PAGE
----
He subsequently played in the Dallas Symphony Orchestra. Sears moved to Nashville in 1975 and in the years that followed toured with Mel Tillis, Ray Price, Faron Young and Dottie West, among others, worked in Ralph Emery’s staff band and the Grand Ole Opry band and established the reputation he still holds as one of Nashville’s most revered session players.
Sears has been the band leader for The Time Jumpers for the last 15 years.
A native of Shreveport, Louisiana, Joe Spivey has been playing fiddle since he was 16, influenced primarily by the great Chubby Wise and Tommy Jackson.
After working at a gospel radio station (where he eventually rose to the rank of program director), he served from 1977 to 1982 as the music director for the revamped Louisiana Hayride.
n 1984, he moved to Colorado Springs and formed Cimarron, a band that went on to win the state championship in the Marlboro Country Music Roundup competition. Spivey moved on to Nashville in 1986 and joined John Anderson’s band in July of that year. He continues to tour with Anderson.
As a studio musician, he has recorded with Anderson, Merle Haggard, Shania Twain, Faith Hill, Kris Kristofferson, Joan Baez, Hank Williams Jr., Clay Walker and many others. His hobbies include studying music history and collecting cameras and Victrola phonographs.
Papa John Creach
John Henry Creach (May 28, 1917 – Feb. 22, 1994), better known as Papa John Creach, was an American blues violinist, who has also played "classical, jazz, be-bop, R&B, pop and acid rock" music.
Early in his career he played with Louis Armstrong, Fats Waller, Stuff Smith, and Charlie Christian as well as Big Joe Turner, T-Bone Walker, Nat King Cole and Roy Milton.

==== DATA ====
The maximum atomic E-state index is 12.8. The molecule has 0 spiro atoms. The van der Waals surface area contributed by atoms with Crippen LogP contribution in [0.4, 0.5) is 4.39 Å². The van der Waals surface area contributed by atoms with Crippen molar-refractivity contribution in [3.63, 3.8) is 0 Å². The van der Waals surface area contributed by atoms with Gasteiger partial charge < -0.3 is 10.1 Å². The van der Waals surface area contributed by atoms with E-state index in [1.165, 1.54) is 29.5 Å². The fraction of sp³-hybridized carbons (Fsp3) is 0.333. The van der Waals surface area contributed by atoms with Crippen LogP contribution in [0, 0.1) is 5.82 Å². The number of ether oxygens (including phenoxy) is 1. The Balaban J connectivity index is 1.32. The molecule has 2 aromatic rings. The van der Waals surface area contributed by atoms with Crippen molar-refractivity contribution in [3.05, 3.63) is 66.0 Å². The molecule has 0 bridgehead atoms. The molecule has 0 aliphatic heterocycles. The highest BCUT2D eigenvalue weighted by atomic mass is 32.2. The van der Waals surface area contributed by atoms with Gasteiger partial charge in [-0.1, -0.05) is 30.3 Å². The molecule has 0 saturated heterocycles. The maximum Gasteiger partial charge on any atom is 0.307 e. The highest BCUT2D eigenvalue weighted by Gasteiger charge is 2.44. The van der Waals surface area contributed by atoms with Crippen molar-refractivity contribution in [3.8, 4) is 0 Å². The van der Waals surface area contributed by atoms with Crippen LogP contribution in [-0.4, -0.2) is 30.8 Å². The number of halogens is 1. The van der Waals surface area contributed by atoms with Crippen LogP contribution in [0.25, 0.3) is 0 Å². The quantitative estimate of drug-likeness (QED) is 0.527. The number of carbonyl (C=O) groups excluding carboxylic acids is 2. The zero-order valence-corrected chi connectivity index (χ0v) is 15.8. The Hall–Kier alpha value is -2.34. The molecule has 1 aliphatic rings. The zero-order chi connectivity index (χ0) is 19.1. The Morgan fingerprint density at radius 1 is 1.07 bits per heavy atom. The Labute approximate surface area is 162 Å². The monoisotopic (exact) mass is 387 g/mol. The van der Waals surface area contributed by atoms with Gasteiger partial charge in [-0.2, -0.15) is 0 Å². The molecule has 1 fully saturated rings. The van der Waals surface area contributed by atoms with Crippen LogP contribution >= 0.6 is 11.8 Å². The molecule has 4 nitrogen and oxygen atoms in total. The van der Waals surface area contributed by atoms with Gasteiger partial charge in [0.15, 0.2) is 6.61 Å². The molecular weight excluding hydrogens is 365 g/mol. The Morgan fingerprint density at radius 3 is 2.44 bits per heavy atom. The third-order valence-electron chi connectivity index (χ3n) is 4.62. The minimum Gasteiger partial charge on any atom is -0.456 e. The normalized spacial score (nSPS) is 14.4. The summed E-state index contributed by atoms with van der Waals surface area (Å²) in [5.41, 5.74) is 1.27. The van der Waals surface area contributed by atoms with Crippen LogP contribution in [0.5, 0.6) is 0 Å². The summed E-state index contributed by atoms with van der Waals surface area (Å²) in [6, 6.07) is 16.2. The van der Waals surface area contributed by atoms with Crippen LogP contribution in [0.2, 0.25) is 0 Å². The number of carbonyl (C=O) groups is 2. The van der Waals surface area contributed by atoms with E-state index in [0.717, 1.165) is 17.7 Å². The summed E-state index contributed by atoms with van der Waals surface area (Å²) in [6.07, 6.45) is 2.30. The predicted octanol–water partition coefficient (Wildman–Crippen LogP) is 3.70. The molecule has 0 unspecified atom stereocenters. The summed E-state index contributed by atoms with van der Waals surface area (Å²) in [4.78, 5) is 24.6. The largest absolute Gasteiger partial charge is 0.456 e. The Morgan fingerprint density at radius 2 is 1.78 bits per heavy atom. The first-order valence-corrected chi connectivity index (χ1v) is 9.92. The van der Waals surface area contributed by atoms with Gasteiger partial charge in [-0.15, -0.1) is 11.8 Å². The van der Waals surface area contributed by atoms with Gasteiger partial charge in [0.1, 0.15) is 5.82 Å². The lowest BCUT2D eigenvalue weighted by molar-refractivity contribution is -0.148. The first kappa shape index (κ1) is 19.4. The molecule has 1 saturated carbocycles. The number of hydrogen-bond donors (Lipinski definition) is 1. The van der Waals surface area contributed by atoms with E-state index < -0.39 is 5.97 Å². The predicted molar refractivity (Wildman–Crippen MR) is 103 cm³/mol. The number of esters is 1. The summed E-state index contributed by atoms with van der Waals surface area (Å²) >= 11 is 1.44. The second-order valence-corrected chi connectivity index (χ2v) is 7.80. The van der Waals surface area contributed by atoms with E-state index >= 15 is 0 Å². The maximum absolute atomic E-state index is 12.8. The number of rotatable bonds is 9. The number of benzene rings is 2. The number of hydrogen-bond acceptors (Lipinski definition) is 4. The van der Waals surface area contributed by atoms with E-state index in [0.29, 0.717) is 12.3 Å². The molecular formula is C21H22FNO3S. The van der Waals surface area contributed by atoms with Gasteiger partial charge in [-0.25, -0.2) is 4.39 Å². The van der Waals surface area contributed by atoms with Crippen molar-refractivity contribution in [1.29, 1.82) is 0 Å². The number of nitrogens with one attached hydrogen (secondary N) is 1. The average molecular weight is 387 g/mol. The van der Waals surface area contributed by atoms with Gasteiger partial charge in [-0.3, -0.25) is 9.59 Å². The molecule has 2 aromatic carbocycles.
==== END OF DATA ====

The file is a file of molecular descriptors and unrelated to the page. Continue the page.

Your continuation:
Later, he played for Jefferson Airplane (1970–1972), Hot Tuna, Jefferson Starship, Jefferson Starship - The Next Generation, the San Francisco All-Stars (1979–1984), The Dinosaurs (1982–1989) and Steve Taylor.
Creach recorded a number of solo albums and was a frequent guest at Grateful Dead and Charlie Daniels Band concerts. He was a regular guest at the early annual Volunteer Jams, hosted by Charlie Daniels, which exposed him to a new audience that was receptive to fiddle players.
Randy Howard (1960 to June 29, 1999) was an American bluegrass, country and old time fiddler.
Born in Georgia, he grew up in Midgeville.
As a child he learned to play several instruments, including fiddle, and won his first fiddle contest at the age of 18 in Union Grove, North Carolina.
Howard was the first prize fiddler at the inaugural Tri-State Bluegrass Association fiddle contest in 1982. He worked as a session musician in Nashville beginning in 1990. He played with many well-known musicians and bands, including George Jones and Ricky Skaggs. He continued to win many fiddle contests.
Howard performed on two albums with the Lonesome River Band. He was a guest artist on an album by Allen Shadd. He was named fiddle player of the year at the International Bluegrass Music Awards in 1996.
His style was steeped in tradition, incorporating rhythm and blues, bluegrass, swing, Texas style fiddling and the virtuosity of Paganini.
Howard died of cancer in 1999. That year he was once more named fiddle player of the year at the International Bluegrass Music Awards. An album of his recordings, I Rest My Case, was released by Sugar Hill Records in 2001.
For more information, or to purchase tickets, persons interested may call the Mabee Center Box Office at 918-495-6000 or visithttps://mabeecenter.com/event/nationalfiddlerhalloffame.